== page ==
Publication Date


Document Type

Masters Thesis


School for Social Work


Sadomasochism, Bondage (Sexual behavior), Object relations (Psychoanalysis), Queer theory, Feminism, Paraphilias, Sex, Rubin, Gayle, Benjamin, Jessica, BDSM, Kink, Object relations, Psychoanalysis, Psychoanalytic theory, Sexual deviance, Queer theory, Sex-positive feminism, Sexuality, History of sexuality, Kernberg, Otto F., 1928-, Foucault, Michel, 1926-1984, Theoretical


This theoretical thesis explores the phenomenon of BDSM. BDSM is a type of consensual erotic experience that covers a wide range of interactions between or among people. Referencing the compound acronym BDSM, these interactions encompass: bondage and discipline; dominance and submission; and sadism and masochism. This project investigates psychoanalytic conceptualizations of BDSM, often called sadomasochism in analytic literature. In particular, object relations theory conceptualizations of BDSM are explored. Object relations theorists have tended to identify sadomasochism as pathology. This thesis explores and uses queer theory and sex-positive feminism to analyze two important object relations authors' writings on sadomasochism (i.e., Otto Kernberg and Jessica Benjamin). Additionally, a history of sadomasochism's entry into the psychological lexicon is given; its inclusion in the Diagnostic and Statistical Manual of Mental Disorders is discussed; the findings of empirical research on BDSM are reviewed; and discrimination against BDSM practitioners—including adverse experiences in psychotherapy—is described. Through this analysis, problems with object relations pathological framework regarding sadomasochism are discussed, and new adaptive object relations conceptualizations of BDSM are offered. Implications for clinical social work theory, research, and practice concerning BDSM and its practitioners are presented.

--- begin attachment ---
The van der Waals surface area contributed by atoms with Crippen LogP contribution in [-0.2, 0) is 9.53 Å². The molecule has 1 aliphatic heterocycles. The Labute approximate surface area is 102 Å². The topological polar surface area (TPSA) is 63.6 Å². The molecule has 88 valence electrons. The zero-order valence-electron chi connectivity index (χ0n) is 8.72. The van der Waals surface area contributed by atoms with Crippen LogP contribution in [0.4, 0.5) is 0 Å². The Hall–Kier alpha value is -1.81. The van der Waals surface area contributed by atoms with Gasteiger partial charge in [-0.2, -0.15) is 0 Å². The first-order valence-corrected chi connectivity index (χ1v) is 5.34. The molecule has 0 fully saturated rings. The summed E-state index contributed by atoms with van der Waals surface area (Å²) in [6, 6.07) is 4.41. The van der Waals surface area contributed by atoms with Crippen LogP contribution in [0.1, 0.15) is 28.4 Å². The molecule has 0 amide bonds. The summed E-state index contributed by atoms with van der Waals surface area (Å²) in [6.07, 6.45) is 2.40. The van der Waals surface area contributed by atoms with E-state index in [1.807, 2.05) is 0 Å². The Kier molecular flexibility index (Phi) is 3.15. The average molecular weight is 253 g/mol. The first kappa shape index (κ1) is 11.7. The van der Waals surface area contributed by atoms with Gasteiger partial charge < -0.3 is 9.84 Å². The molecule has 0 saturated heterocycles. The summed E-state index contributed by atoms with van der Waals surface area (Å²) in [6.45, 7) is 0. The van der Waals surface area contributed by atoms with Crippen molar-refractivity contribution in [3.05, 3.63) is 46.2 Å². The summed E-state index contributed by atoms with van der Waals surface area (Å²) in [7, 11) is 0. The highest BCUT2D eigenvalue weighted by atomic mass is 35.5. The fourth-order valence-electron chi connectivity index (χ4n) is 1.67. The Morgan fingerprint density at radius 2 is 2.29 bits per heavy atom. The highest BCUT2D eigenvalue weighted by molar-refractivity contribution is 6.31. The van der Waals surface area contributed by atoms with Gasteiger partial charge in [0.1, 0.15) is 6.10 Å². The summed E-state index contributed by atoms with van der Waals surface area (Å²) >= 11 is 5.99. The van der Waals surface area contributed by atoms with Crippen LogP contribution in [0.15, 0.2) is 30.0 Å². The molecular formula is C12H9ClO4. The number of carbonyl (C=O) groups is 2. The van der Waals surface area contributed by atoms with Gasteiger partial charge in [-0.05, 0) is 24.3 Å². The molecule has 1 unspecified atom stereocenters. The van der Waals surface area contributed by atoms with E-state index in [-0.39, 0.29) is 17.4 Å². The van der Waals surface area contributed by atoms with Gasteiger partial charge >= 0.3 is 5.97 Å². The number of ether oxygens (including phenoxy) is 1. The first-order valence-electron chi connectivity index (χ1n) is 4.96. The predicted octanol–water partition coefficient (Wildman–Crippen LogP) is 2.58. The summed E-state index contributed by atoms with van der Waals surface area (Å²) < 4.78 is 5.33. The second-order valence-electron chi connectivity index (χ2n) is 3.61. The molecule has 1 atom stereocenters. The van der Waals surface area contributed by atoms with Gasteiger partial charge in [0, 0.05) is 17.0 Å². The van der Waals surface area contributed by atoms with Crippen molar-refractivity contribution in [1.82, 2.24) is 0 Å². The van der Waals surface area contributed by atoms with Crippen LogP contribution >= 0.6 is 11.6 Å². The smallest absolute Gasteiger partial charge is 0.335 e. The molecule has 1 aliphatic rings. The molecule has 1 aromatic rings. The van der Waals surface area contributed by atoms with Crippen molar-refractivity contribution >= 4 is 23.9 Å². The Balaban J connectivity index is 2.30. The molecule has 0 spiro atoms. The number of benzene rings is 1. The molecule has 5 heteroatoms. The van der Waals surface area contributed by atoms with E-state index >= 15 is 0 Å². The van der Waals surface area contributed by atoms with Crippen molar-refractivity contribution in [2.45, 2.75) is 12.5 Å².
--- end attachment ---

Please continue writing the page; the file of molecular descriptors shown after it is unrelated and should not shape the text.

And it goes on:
iv, 90 pages. Thesis (M.S.W.)-Smith College School for Social Work, 2014. Includes bibliographical references (pages 82-90)